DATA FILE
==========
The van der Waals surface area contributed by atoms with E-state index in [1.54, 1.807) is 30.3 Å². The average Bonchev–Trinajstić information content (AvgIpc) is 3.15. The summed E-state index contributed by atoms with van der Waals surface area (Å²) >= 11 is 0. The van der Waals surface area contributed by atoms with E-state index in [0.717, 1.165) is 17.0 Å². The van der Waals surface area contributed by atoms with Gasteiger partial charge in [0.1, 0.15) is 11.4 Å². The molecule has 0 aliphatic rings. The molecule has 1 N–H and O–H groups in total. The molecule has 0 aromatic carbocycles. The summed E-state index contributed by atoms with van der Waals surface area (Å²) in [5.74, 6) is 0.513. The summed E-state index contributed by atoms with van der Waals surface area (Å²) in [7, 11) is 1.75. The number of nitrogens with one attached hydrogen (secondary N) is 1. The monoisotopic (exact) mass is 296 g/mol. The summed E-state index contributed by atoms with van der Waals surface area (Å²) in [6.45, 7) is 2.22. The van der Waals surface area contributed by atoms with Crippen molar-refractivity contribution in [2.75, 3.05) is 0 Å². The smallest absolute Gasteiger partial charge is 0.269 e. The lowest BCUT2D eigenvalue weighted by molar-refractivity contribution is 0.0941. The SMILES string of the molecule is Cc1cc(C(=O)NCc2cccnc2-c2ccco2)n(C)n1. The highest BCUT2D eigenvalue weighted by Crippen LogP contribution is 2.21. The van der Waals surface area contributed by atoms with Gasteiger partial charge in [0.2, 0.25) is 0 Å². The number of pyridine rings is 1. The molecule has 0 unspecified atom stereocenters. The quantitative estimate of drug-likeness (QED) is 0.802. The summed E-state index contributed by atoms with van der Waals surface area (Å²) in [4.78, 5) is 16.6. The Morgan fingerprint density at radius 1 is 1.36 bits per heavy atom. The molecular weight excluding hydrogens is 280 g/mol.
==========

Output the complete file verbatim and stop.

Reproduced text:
The van der Waals surface area contributed by atoms with E-state index in [1.54, 1.807) is 30.3 Å². The average Bonchev–Trinajstić information content (AvgIpc) is 3.15. The summed E-state index contributed by atoms with van der Waals surface area (Å²) >= 11 is 0. The van der Waals surface area contributed by atoms with E-state index in [0.717, 1.165) is 17.0 Å². The van der Waals surface area contributed by atoms with Gasteiger partial charge in [0.1, 0.15) is 11.4 Å². The molecule has 0 aliphatic rings. The molecule has 1 N–H and O–H groups in total. The molecule has 0 aromatic carbocycles. The summed E-state index contributed by atoms with van der Waals surface area (Å²) in [5.74, 6) is 0.513. The summed E-state index contributed by atoms with van der Waals surface area (Å²) in [7, 11) is 1.75. The number of nitrogens with one attached hydrogen (secondary N) is 1. The monoisotopic (exact) mass is 296 g/mol. The summed E-state index contributed by atoms with van der Waals surface area (Å²) in [6.45, 7) is 2.22. The van der Waals surface area contributed by atoms with Crippen molar-refractivity contribution in [2.75, 3.05) is 0 Å². The smallest absolute Gasteiger partial charge is 0.269 e. The lowest BCUT2D eigenvalue weighted by molar-refractivity contribution is 0.0941. The SMILES string of the molecule is Cc1cc(C(=O)NCc2cccnc2-c2ccco2)n(C)n1. The highest BCUT2D eigenvalue weighted by Crippen LogP contribution is 2.21. The van der Waals surface area contributed by atoms with Gasteiger partial charge in [0.2, 0.25) is 0 Å². The number of pyridine rings is 1. The molecule has 0 unspecified atom stereocenters. The quantitative estimate of drug-likeness (QED) is 0.802. The summed E-state index contributed by atoms with van der Waals surface area (Å²) in [4.78, 5) is 16.6. The Morgan fingerprint density at radius 1 is 1.36 bits per heavy atom. The molecular weight excluding hydrogens is 280 g/mol.